Next, he shows how to patch into Twitter's JSON API to get "the very latest set of trending topics" and "whittle down the response to only the part we want...and pass that array into JsRender for...well...rendering" in a manner that will be "a lot cleaner to read and maintain" than looping through JSON and using string concatenation to make the output.
Other topics in Chapter 5 include programmatically changing pages in jQuery Mobile, understanding how jQuery Mobile handles generated pages and Document Object Model (DOM) weight management, and working with RSS feeds. Gliser points out that there is still "a lot more information out there being fed by RSS feeds than by JSON feeds." The chapter concludes with looks at how to use HTML5 web storage (it's simple, yet it can get "especially tricky on mobile browsers"), and how to leverage the Google Feed API. Explains Gliser: "The Google Feeds (sic) API can be fed several options, but at its core, it's a way to specify an RSS or ATOM feed and get back a JSON representation."
Chapter 6 jumps into "the music scene. We're going to take the jQuery Mobile interface and turn it into a media player, artist showcase, and information hub that can be saved to people's home screens," Gliser writes. He proceeds to show how "ridiculously simple it can be to bring audio into your jQuery Mobile pages." And he explains how to use HTML5 manifest "and a few other meta tags" to save an app to the home screen. Furthermore, he discusses how to test mobile sites using "Google Chrome (since its WebKit) or IE9 (for the Windows Phone)" as browsers that are shrunken down to mobile size. "Naturally, this does not substitute for real testing," he cautions. "Always check your creations on real devices. That being said, the shrunken browser approach will usually get you 97.5 percent of the way there. Well...HTML5 Audio throws that operating model right out the window."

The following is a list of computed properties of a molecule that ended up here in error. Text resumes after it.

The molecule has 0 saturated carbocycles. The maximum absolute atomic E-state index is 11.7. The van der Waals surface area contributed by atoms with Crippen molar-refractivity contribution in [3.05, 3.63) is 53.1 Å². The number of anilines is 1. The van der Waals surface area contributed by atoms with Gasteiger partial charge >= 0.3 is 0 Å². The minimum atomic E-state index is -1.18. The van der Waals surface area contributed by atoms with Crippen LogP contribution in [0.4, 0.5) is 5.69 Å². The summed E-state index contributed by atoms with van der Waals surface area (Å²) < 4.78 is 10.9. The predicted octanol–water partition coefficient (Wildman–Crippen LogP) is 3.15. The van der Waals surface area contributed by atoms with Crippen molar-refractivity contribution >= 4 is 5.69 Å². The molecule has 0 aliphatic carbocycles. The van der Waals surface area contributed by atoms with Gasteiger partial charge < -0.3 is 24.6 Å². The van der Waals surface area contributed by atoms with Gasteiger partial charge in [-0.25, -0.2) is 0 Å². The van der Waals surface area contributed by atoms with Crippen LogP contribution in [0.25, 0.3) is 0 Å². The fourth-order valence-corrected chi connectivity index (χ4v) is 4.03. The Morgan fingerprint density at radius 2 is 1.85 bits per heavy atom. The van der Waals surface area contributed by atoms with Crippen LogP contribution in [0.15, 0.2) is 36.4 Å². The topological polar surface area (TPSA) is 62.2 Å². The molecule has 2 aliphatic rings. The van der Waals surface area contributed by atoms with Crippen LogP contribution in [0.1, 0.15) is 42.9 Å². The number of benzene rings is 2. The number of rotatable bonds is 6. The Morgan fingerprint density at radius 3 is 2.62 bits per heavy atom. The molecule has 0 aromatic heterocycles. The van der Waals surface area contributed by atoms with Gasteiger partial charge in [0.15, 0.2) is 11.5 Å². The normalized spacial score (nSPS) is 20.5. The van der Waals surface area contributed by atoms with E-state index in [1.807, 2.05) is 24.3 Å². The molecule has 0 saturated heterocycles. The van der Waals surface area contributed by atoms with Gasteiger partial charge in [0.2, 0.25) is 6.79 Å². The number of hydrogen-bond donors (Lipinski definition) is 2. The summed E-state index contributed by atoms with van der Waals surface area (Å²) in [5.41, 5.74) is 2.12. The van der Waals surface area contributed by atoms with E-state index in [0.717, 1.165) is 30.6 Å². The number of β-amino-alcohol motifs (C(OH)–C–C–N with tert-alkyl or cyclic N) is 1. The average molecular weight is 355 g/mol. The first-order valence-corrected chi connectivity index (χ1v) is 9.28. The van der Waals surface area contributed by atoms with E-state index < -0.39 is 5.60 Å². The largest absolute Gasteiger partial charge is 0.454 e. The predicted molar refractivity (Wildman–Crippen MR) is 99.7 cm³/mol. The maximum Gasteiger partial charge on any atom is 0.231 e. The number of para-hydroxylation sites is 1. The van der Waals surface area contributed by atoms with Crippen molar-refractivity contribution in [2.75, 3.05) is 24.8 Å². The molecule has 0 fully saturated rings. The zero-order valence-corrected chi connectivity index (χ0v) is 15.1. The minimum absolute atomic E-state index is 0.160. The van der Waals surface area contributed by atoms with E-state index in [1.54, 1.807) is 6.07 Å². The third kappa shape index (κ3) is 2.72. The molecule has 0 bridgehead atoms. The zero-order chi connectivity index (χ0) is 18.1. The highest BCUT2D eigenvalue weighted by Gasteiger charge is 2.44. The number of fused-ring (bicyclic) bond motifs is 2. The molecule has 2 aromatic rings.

Since "mobile phones are quickly becoming our photo albums," Gliser's Chapter 7, "Fully Responsive Photography," begins with creating a basic gallery using Photoswipe. Then, in a section focused on "supporting the full range of device sizes," he shows how to start using responsive web design (RWD), "the concept of making a single page work for every device size." The issues, of course, range from image sizes and resolutions to text sizes and character counts per line, on screens as small as smart phones and tablets, or larger.
As for mobilizing full-site pages "the hard way," he states that there is really "only one good reason: to keep the content on the same page so that the user doesn't have one page for mobile and one page for desktop. When emails and tweets and such are flying around, the user generally doesn't care if they're sending out the mobile view or the desktop view and they shouldn't." He focuses on how "it's pretty easy to tell what parts of a site would translate to mobile" and how to add data attributes to existing tags "to mobilize them. When jQuery's libraries are not present on the page, these attributes will simply sit there and cause no harm. Then you can use one of our many detection techniques to decide when to throw the jQM libraries in."
Mobilizing full-size pages "the easy way" involves, in his view, "nothing easier and cleaner than just creating a standalone jQuery Mobile page...and simply import the page we want with AJAX. We can then pull out the parts we want and leave the rest." His code samples show how to do this.
Chapter 9, "Content Management Systems and jQM" looks at the pros and cons of using three different content management systems (CMS) with jQuery Mobile: WordPress, Drupal, and Adobe Experience Manager. "The key to get up and running quickly with any CMS is, realizing which plugins and themes to use," Gliser writes. "For WordPress, I would not recommend a jQuery Mobile plugin. As I was experimenting for this chapter, it broke the admin interface and was, in general, a miserable experience. However, there are several jQuery Mobile themes that will serve you well. Some are free, some paid." He explains how to use mobile theme switchers.